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James Newcomb (2008), Scholarpedia, 3(5):3965. doi:10.4249/scholarpedia.3965 revision #145944 [link to/cite this article]
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Curator: James Newcomb

Figure 1: Ventral view of Melibe leonina. Anterior is to the right.

''Melibe leonina'' (Gould, 1852)[1] is a nudibranch mollusc in the suborder Dendronotoidea, which has been a model neurobiological system for almost two decades in the study of central pattern generator circuits, neuromodulation, neurotransmitter distribution/function, and behavior. (Taxonomy ID: 76178 in NCBI Taxonomy browser)


Physiology and Ecology

The body of Melibe is characterized by the lack of a radula and the presence of a large oral hood, lined with short tentacles, which it rhythmically opens and closes to capture nauplii and other zooplankton floating by in the water column (Agersborg, 1921; Hurst, 1968; Ajeska and Nybakken, 1976; Watson and Trimarchi, 1992; Watson and Chester, 1993). These animals are found primarily in eel grass and kelp beds from Alaska to California on the Pacific coast of the United States (MacFarland, 1966; McDonald, 1983). After hatching, Melibe has a planktotrophic veliger stage (Bickell and Kempf, 1983). This is followed by metamorphosis and several juvenile stages that resemble the adult in form (Page, 1993). Very little is known about the ecology of these animals, as most studies have focused on behavior and physiology in a laboratory setting. Their habitat distribution appears to be patchy and they sometimes can be seen swimming in relatively large numbers. It has been hypothesized that these “migrations” may be a method of population dispersal (Mills, 1994).

Chemical and Behavioral Defenses

As with many other nudibranchs, they secrete chemicals from epithelial glands (Ayer and Andersen, 1983) that likely serve as predator deterrents, although little is known about the level and nature of natural predation. At least two of these chemicals have been identified as 2,6-dimethyl-5-heptenal and 2,6-dimethyl-5-heptonic acid (Ayer and Andersen, 1983) and are least partly responsible for the sweet, musky scent of these animals. 2,6-dimethyl-5-heptenal has also been shown to be created de novo by Melibe, as opposed to co-opting it from their diet as is commonly done by many other nudibranchs (Barsby et al., 2002). Melibe also exhibits a rhythmic escape response, lateral flexion swimming, to the touch of a predatory seastar (Lawrence and Watson, 2002) and this swimming has been the subject of neurophysiological study.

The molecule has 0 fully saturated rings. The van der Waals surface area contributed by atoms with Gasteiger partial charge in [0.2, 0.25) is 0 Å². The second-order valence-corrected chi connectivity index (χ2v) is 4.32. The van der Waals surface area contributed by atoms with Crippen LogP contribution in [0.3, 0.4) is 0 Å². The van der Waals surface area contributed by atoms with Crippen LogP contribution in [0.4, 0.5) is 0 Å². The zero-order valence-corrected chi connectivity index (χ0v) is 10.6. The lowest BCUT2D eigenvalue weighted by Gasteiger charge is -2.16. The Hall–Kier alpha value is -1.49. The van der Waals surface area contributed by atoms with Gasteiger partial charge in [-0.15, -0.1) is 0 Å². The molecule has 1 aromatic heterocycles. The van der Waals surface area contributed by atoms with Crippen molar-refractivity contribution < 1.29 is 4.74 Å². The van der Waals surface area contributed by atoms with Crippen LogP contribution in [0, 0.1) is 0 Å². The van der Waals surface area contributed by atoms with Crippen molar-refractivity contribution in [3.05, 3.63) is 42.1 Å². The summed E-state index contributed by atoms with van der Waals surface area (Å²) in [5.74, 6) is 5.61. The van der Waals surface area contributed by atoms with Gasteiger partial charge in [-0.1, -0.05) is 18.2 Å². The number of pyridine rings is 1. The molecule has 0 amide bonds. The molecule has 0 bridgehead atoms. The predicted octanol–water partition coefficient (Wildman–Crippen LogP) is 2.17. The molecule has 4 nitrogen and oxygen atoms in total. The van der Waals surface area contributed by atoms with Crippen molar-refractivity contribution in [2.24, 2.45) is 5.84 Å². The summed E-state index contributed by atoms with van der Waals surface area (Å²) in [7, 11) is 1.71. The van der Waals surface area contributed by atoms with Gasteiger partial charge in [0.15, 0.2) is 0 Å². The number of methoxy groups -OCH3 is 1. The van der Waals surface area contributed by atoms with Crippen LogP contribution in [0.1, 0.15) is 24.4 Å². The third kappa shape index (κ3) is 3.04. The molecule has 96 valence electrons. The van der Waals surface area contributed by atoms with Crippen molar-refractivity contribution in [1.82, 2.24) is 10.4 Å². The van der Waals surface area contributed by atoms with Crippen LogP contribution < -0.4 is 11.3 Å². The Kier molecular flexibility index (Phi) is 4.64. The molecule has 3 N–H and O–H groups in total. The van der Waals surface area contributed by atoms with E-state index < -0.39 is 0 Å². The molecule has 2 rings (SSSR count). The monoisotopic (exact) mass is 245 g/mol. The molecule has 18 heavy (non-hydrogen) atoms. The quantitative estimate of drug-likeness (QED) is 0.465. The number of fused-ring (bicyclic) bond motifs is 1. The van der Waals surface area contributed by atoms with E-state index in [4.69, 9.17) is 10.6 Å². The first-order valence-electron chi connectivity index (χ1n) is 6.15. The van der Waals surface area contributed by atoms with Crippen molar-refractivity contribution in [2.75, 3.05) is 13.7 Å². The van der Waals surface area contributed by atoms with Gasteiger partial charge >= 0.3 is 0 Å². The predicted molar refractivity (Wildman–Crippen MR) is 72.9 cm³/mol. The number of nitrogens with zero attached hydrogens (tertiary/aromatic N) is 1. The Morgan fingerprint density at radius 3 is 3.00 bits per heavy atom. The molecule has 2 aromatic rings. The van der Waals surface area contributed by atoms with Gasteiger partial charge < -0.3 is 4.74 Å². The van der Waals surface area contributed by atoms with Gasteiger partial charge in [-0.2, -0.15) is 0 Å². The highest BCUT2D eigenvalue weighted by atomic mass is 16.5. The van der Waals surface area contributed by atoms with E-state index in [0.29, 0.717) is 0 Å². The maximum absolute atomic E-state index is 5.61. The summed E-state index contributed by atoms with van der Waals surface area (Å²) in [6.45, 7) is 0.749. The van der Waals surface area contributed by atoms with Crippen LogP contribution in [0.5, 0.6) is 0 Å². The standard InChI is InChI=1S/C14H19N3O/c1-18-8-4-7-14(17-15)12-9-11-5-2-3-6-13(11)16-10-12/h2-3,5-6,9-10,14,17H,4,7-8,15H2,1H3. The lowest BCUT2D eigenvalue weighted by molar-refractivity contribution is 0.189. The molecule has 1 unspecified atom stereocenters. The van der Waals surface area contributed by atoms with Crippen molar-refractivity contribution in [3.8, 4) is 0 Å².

Organization of the central nervous system

Figure 2: Schematic of Melibe central ganglia. C=Cerebral Ganglion; P=Pleural Ganglion; PD=Pedal Ganglion; S=statocyst; T=Tentacular Lobe. Body wall nerves are named after their ganglion of origin plus the number indicated.

The central nervous system of Melibe consists of four bilaterally symmetric ganglia (Hurst, 1968; Watson et al., 2001). As with all other nudibranchs (Chase, 2002), the cerebral and pleural ganglia are fused together to form a cerebropleural ganglia. Melibe also has a small ganglion associated with the cerebropleural ganglion that is not commonly found in other nudibranchs, the tentacular lobe. Lateral to the cerebropleural ganglia are the pedal ganglia. Nerves emanate from the brain to the periphery. In general, nerves emanating from the cerebral ganglia project to the anterior region of the animal, such as the oral hood, rhinophores, mouth, esophagus, and buccal ganglion. Nerves from the pedal ganglia project to the foot and nerves from the pleural ganglia project to the posterior region of the animal and visceral organs. The eyes, which are not image-formed are located almost directly on the brain as is true of some other nudibranchs.

Each ganglion, with the exception of the tiny tentacular lobe, is comprised of hundreds of individual neurons. These neurons can range in size from only a few microns in diameter to upwards of 0.5 millimeters in diameter. Individual neurons are consistently identifiable between animals, although only a dozen or so of these neurons have been identified and characterized to date (Newcomb and Watson, 2001; Thompson and Watson, 2005; Baltzley, 2006; Newcomb and Katz, 2007).